In general, unless a word is listed in a dictionary in a hyphenated form (in which case it's a hyphenated word), what you are looking at is just two words that have been hyphenated.
For instance, there is no single word as fifteen-legged:
It was a fifteen-legged centipede.
The centipede had fifteen legs.
In the first sentence, the two words are joined by a hyphen because they form a compound adjective.
Logically, if fifteen-legged were an actual word, then so too should be all of the other numerical combinations—but that's neither practical nor, ultimately, possible if expanded to every iteration. (Note, though, that two-legged, three-legged, and four-legged seem to have had enough popular usage that they've found their way into some dictionaries.)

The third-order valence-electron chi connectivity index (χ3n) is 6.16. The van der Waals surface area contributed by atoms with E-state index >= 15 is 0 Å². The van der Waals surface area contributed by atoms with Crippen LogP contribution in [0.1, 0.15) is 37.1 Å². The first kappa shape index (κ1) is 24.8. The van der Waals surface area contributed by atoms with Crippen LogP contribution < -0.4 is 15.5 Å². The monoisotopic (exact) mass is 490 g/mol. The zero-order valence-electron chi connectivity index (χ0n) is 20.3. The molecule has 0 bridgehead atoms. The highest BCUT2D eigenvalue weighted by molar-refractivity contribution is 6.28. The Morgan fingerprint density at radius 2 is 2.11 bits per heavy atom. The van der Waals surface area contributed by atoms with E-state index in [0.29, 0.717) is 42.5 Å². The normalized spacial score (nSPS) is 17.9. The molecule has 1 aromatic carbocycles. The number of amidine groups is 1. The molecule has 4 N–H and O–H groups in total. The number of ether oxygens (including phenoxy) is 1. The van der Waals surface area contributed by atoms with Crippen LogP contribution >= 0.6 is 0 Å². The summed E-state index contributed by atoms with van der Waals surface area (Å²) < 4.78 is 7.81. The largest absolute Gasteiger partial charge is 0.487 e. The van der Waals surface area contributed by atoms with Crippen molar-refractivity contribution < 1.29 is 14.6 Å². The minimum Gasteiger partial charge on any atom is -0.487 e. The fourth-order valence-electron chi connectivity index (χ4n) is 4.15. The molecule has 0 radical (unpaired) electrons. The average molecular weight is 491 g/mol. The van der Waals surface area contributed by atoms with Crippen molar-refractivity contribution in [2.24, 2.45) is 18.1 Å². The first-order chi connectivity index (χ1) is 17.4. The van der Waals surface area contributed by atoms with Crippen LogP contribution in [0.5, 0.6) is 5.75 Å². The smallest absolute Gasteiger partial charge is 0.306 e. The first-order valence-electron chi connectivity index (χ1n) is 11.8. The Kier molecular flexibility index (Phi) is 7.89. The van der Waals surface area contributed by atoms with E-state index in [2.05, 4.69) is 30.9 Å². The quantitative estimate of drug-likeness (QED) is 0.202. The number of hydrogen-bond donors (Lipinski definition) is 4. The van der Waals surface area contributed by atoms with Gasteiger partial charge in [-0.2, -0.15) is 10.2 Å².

However, high-pitched has become an actual word:
having a high pitch · a high-pitched voice
Although high-pitched is serving the same function as fifteen-legged, high-pitched is a hyphenated adjective, while the hyphen-combined words fifteen and legged form a compound adjective.